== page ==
Forecast Discussions mentioning any of "HRRR" "RAP" "RUC13" "RUC" "RR" received at GSD on 09/26/18

Area Forecast Discussion
National Weather Service Detroit/Pontiac MI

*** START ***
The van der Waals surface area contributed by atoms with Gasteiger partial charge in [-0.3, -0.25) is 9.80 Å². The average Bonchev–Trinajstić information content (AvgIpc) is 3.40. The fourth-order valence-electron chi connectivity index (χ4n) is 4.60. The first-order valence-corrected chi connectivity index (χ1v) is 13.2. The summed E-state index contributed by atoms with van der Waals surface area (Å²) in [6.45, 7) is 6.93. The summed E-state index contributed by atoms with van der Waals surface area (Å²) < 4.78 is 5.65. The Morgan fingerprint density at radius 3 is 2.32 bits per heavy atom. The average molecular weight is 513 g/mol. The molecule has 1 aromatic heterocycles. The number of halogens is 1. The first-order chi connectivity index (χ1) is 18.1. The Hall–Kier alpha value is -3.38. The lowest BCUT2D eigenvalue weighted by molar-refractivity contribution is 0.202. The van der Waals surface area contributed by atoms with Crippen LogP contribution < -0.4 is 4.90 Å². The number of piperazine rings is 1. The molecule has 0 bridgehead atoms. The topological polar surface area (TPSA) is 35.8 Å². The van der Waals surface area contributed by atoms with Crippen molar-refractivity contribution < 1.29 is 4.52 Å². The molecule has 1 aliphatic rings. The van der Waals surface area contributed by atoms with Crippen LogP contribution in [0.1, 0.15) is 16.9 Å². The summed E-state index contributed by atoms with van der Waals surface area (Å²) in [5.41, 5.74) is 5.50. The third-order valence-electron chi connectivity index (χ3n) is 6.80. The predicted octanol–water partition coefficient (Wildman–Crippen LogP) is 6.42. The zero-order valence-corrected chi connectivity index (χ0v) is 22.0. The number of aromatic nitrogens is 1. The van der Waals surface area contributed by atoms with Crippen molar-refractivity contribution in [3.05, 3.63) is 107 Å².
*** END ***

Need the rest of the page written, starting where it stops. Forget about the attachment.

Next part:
638 PM EDT Tue Sep 25 2018 .AVIATION... A moist and weakly unstable environment lies across Se Mi, preceding a cold front now over the western Great Lakes. Multiple convergence areas ahead of the front will pose the risk for thunderstorms prior to frontal passage, which will not occur until 05-09z tonight. Ample low level moisture will also support continued intervals of MVFR (perhaps some IFR) cigs and showers. The passage of the front will end the risk of additional thunderstorms late tonight. Post frontal cold air advection will boost westerly wind gusts (20 knots or greater at times). A gradual lifting of the post frontal inversion due to cold air advection will also result in a slow but steady lifting of the strato cu during the course of Wed morning, like VFR by early afternoon. For DTW...An expansion of a mid cloud deck and embedded showers have worked into metro Detroit, which may be enough to hold off the threat for thunderstorms an hour or two after TAF issuance. The cold front will advance across metro between 09Z and 10Z, veering the winds to the west. There will at least be a chance of thunderstorms at anytime prior to fropa. .DTW THRESHOLD PROBABILITIES... * High for ceiling aob 5000 ft tonight and Wednesday morning. Moderate Wednesday afternoon. * Moderate confidence that thunderstorms will occur through the night but low confidence on timing/coverage. * Low confidence that westerly winds will exceed crosswind thresholds Wednesday morning. && .PREV DISCUSSION... Issued at 403 PM EDT Tue Sep 25 2018 DISCUSSION... Severe weather potential for late afternoon through tonight remains the primary focus for the afternoon forecast package. The overall scenario continues to be strongly conditional on adequate recovery of instability which remains possible but with low confidence. The bottom line is that hourly monitoring of instability trends will be required to continually assess severe weather potential or the lack thereof. That being said, instability is about the only element missing as large scale support and a strong wind field otherwise are more than adequate to support and/or sustain organized convection. Showers and ordinary thunderstorms that moved in from Indiana and NW Ohio continue to fade during mid afternoon while cloud debris further inhibits daytime heating over SE Michigan. This sets up target areas for new development over SW Lower Michigan moving eastward from the lee of Lake Michigan, and over Illinois and western Indiana moving toward the Ohio border region of SE Michigan later in the evening. Expect this would be more discrete convection occuring ahead of the surviving portion of the Iowa MCS that would approach SE Michigan shortly after midnight if adequate downstream instability can be maintained. Mid afternoon hourly mesoanalysis indicates MLCAPE rising slowly from values mostly less than 1000 J/kg across the mid Mississippi Valley into Lower Michigan. This is expected to reach the 1000-1500 J/kg range during the 21-00Z time period as a corridor of steeper mid level lapse rates moves into Lower Michigan from the Midwest. RAP projections indicate 700-500 mb lapse rates in the 7.0-7.5 C/km range along the leading edge of height falls ahead of the advancing upper level trough. The associated cooling aloft could be enough to maintain MLCAPE near 1500 J/kg well into the night along and shortly ahead of the cold front and should be considered the target range to hold for severe potential. It also suggests an advective component of instability into SE Michigan is possible which would be required for new storm development and to maintain storms moving into our area from the west. Other than concerns for instability trends, discrete convection that is able to develop ahead of the Midwest MCS will be within a strong wind profile having both some low level curvature and some mid level length. RAP and NAM sounding projections advertise 0-3 km SRH exceeding 150 m2/s2 and 0-6 km bulk shear exceeding 40 knots, 0-1 km helicity also exceeds 100 m2/s2 with 0-3 km CAPE exceeding 150 J/kg with cloud base on the low side of 3000 ft. These are all thresholds for supercell characteristics and for tornadogenesis, even in low topped convection. This again is strongly conditional on development of adequate instability, which is in doubt, but combined with the other elements of the storm environment remains worthy of the slight risk outlook. Tornado and small hail potential would be secondary to damaging wind if the upstream MCS can hold together. The cold front with this system exits quickly around sunrise Wednesday followed by dry and cooler mid week conditions leading into the extended period characterized by periodic shortwaves ushering in transient shots of cooler temps and attendant opportunities for showers. This will occur within a slowly retrograding background state most evident by the motion of the 591dm high centered near Florida this Friday potentially migrating toward western Texas after Day 7, a scenario that would offer a better opportunity for sustained longwave troughing locally. In the meantime, a steady stream of Pacific energy will keep heights at bay over the Great Lakes as this evolution unfolds. Chance of rain accompanying Friday`s fropa will be followed by highs at least 10 degrees below normal for the weekend. A brief warmup will then be tempered by another chance for rain under similar circumstances early next week. MARINE... A cold front will track through the region tonight which will prompt a notable change in conditions over the lakes. Currently, southerly winds are ushering in a warm and moist airmass which will result in scattered showers and thunderstorms into the overnight. Winds will quickly flip around to the northwest late tonight while strengthening as colder air filters in behind the front. The strongest winds remain across the northern Lake Huron basin where gusts will reach around 30 knots Wednesday morning into the afternoon hours. Though a few gusts to gale force are possible, it`s appears to be over a very short window so we will continue to hold off on any gale headlines. These elevated northerly winds will build wave heights along a portion of the Lake Huron shoreline prompting a small craft advisory. Northwest winds diminish late Wednesday and Wednesday night as high pressure builds into the region. Winds become southwesterly and strengthen again Thursday in advance of the next cold front. HYDROLOGY... Potential exists for scattered showers and thunderstorms this evening into tonight ahead of a cold front that will sweep through the region early Wednesday morning. Rainfall totals will average around one third of an inch, although any thunderstorm activity could bring very localized higher amounts. && .DTX WATCHES/WARNINGS/ADVISORIES... MI...NONE. Lake Huron...Small Craft Advisory from 6 AM to 4 PM EDT Wednesday for LHZ421-441. Lake St Clair...NONE. Michigan waters of Lake Erie...NONE. && $$ AVIATION.....SC DISCUSSION...BT/JVC MARINE.......DRK HYDROLOGY....DRK You can obtain your latest National Weather Service forecasts online at